Six months ago, VSE decided to automate the bidding process and move it to a secure Web-based system. This will reduce the amount of time VSE has to spend making copies of different bids, gathering them into folders and sending them to the government agency that made the requisition. It will also reduce the likelihood of bids being lost altogether—they'll be sitting on a server, accessible to the many parties involved in government work. VSE is paying TSA of Mechanicsburg, Pa., about $190,000 to provide consulting and build the system, which Chivers expects to roll out early in 2007. "This will help improve the efficiency of what we do," Chivers says.

Next page: Centralize Decision Making

2. CENTRALIZE Decentralized decision-making is a corporate catch-phrase, but for small-company I.T. departments it can be a dangerous strategy. The gaming company Churchill Downs (2005 sales: $409 million) used to let each of its five racetracks and its television unit buy technology independently. As a result, its I.T. department ended up having to support three different operating-system platforms—Microsoft, Unix and Linux—and a half-dozen wide-area networks. Jay Rollins went about changing this after he joined Churchill Downs as vice president of information technology in June 2004. "We weren't really leveraging the size of the company on vendor management purchasing," he says.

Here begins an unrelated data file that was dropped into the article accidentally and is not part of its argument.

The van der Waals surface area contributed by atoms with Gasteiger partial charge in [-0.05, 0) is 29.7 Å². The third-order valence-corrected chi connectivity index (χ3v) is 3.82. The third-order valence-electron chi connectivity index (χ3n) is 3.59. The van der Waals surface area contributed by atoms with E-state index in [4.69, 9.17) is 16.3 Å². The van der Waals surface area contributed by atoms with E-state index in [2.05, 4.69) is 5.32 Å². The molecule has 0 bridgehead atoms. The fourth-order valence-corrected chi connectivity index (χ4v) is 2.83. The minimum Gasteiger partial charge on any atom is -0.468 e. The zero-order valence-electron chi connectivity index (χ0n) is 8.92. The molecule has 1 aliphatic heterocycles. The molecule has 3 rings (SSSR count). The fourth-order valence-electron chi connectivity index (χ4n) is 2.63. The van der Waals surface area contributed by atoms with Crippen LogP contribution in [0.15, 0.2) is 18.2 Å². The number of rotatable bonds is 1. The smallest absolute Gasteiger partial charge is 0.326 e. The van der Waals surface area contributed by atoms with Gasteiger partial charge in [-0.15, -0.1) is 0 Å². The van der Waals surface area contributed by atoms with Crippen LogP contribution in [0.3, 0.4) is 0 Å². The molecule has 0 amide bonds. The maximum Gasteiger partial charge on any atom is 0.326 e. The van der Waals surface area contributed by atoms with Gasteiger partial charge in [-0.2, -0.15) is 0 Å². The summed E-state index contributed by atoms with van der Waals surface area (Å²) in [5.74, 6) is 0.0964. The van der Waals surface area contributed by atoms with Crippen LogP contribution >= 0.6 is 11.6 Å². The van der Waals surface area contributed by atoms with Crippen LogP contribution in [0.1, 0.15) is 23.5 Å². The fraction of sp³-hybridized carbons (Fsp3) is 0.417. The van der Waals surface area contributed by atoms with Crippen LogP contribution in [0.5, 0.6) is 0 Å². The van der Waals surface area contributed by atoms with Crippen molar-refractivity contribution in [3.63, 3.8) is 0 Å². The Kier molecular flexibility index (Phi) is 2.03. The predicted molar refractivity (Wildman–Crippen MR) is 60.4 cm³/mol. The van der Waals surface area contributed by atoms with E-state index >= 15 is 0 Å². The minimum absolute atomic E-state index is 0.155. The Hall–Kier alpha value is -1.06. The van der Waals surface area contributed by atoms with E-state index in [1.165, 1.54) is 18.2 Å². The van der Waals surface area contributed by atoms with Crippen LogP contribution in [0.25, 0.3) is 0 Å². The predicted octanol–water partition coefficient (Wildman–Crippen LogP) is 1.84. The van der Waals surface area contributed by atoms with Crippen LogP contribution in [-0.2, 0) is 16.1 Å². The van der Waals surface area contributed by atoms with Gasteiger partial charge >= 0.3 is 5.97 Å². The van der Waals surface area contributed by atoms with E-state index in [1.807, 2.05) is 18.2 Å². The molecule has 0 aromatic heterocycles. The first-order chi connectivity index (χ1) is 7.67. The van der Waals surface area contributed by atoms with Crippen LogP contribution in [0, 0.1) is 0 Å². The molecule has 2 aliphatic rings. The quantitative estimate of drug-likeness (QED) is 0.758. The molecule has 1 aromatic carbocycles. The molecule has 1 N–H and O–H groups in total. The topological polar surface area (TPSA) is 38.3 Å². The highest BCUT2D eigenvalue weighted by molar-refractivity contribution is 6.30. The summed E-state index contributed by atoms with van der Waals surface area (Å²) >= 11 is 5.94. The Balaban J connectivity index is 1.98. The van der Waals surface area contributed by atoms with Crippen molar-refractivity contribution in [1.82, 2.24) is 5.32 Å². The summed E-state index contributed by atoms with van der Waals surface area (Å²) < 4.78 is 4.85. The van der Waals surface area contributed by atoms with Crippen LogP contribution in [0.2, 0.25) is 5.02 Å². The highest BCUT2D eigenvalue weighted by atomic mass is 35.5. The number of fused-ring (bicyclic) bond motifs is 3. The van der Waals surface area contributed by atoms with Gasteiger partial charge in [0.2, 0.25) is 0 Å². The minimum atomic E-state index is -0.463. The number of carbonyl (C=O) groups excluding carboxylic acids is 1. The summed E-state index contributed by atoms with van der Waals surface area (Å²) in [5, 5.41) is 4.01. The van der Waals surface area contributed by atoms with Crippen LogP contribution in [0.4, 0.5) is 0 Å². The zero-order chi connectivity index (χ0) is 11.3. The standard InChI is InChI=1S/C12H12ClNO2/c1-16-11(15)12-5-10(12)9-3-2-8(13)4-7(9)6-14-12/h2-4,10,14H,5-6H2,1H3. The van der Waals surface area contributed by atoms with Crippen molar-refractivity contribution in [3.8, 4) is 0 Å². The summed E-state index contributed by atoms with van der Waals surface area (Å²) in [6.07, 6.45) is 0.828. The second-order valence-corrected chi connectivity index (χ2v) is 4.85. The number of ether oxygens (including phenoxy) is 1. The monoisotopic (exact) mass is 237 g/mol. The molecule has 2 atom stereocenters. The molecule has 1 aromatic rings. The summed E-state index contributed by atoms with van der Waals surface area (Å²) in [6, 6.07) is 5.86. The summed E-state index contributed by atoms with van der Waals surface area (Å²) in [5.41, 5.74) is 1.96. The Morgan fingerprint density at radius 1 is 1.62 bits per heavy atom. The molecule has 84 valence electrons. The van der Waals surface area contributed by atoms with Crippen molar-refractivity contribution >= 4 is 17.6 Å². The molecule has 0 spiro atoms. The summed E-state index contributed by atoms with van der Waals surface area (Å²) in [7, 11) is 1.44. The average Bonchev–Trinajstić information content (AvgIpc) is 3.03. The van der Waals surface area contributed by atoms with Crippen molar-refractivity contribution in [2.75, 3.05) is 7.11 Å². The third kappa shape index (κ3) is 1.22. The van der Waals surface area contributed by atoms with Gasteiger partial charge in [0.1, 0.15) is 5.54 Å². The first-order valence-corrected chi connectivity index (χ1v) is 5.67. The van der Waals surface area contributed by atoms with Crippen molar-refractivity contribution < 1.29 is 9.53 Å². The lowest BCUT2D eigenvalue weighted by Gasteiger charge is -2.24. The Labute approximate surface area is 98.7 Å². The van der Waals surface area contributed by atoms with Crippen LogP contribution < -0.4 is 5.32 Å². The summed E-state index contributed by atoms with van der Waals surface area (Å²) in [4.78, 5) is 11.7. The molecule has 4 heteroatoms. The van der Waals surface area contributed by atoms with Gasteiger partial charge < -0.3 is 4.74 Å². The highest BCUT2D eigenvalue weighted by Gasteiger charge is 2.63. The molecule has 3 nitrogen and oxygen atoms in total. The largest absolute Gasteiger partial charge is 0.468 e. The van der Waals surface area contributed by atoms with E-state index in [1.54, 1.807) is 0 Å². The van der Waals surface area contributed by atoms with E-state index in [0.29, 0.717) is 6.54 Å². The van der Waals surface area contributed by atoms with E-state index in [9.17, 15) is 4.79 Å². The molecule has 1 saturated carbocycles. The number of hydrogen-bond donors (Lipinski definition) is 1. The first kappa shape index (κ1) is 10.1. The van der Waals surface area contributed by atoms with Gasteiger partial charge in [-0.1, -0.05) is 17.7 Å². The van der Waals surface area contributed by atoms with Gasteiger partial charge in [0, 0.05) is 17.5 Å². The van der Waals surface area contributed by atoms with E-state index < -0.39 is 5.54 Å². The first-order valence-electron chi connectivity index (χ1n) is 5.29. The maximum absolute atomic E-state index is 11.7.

Rollins standardized on two vendors: Microsoft for computing and Verizon for telecommunications. The Microsoft decision was strictly pragmatic: Microsoft expertise was readily available near Churchill Downs' home base of Louisville, Ky. The Verizon decision was more explicitly economic: By offering the company "a full book of business," Rollins was able to negotiate a discount and save about $600,000 a year.

Another mid-size company that has found a way to centralize I.T. is Installed Building Products, a privately held subcontractor that sells and installs insulation, garage doors and other products and has offices in 29 states. Every time Columbus, Ohio-based IBP buys another company, it inherits another computing environment. The acquired businesses generally aren't big—some have as few as 20 employees—but CIO Marty Luffy says, "You have the same set of problems you'd have at a big company, just on a different scale."